Experience of percutaneous endoscopic gastrostomy in children with Crohn’s disease
- Dr M Cosgrove, Department of Child Health, Singleton Hospital, Sketty, Swansea SA2 8QA.
- Accepted 4 November 1996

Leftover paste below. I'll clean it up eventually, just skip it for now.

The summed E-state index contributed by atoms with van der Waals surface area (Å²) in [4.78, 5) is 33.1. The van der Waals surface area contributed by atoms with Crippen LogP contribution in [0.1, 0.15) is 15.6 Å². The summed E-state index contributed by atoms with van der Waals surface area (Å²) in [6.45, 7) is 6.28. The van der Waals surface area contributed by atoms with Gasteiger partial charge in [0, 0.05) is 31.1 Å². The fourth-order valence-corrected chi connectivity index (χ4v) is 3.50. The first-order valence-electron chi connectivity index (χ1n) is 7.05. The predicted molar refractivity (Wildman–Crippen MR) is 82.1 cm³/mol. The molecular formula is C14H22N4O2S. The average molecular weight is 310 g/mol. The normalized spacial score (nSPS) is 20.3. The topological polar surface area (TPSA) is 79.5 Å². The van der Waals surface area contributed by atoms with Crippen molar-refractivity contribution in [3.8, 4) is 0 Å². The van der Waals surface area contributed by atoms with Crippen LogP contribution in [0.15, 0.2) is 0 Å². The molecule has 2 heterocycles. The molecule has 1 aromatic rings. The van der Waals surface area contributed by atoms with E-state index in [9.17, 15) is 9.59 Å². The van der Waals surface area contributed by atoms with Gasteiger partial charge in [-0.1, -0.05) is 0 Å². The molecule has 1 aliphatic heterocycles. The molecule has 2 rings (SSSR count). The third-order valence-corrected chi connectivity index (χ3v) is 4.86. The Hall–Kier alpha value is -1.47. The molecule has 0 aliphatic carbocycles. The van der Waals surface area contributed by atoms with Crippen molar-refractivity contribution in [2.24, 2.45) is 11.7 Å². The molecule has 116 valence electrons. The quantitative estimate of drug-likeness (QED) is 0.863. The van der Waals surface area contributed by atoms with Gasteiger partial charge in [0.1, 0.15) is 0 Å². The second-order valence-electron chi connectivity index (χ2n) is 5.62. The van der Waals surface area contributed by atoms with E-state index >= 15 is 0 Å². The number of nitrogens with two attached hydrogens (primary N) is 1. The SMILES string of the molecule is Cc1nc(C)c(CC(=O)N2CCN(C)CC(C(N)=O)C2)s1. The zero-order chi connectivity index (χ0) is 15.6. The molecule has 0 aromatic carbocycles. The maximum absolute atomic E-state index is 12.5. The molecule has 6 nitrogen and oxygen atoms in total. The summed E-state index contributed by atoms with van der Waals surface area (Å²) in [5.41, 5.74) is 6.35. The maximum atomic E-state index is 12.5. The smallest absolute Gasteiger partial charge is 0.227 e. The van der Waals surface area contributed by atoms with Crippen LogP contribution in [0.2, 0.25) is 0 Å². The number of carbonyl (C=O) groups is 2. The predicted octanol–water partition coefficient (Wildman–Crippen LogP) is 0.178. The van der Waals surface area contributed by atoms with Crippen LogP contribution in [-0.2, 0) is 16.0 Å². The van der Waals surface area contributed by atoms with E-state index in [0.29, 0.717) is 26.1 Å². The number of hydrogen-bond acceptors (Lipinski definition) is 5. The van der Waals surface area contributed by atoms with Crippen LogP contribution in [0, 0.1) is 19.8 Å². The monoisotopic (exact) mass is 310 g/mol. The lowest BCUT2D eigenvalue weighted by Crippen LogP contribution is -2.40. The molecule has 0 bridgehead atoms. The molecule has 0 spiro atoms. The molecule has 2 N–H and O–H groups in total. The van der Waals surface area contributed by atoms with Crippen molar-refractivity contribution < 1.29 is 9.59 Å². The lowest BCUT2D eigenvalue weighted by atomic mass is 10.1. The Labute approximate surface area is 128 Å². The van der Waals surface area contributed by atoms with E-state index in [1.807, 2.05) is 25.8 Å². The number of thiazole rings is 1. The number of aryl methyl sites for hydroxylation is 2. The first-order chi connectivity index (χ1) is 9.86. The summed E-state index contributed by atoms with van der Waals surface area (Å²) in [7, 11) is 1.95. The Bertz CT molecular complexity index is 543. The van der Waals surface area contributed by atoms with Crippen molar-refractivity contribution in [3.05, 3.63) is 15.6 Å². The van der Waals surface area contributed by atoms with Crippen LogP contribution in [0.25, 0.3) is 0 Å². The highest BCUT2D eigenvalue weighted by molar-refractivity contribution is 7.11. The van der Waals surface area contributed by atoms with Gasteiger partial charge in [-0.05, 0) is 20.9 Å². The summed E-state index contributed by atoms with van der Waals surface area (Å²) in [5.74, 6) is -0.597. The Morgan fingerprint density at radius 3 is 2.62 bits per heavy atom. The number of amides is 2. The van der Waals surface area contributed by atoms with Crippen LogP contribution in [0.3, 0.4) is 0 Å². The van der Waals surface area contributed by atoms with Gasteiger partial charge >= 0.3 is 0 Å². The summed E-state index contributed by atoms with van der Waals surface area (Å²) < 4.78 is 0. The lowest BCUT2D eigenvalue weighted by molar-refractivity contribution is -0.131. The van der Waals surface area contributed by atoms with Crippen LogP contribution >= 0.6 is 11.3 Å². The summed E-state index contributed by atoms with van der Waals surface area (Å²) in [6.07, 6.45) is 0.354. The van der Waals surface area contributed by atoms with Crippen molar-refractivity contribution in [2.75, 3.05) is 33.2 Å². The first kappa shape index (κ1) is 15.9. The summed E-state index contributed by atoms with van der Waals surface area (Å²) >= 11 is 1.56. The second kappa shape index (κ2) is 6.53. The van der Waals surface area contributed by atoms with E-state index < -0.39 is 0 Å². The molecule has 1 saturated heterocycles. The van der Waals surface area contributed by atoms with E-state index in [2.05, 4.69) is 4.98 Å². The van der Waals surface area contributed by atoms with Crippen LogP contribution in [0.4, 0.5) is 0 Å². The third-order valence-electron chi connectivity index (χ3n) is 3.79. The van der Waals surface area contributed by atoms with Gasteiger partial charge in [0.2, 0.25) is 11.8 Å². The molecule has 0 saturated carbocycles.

Enteral nutrition is an important mode of treatment for Crohn’s disease in children. Percutaneous endoscopic gastrostomy has been little used, even though it can facilitate the administration of an unpalatable elemental diet to an anorexic, undernourished patient. Its use is reported in 10 children with Crohn’s disease. The gastrostomy was found to be more acceptable than a nasogastric tube and was associated with only minor complications. As a consequence of improved delivery of enteral nutrition, in the year after the insertion of the gastrostomy there was a reduction in prednisolone dosage in all patients, with six patients being able to stop prednisolone completely. The SD score for height also improved significantly. It is suggested that percutaneous endoscopic gastrostomy is both useful and safe in the management of Crohn’s disease in children, particularly when compliance with an elemental diet is likely to be poor.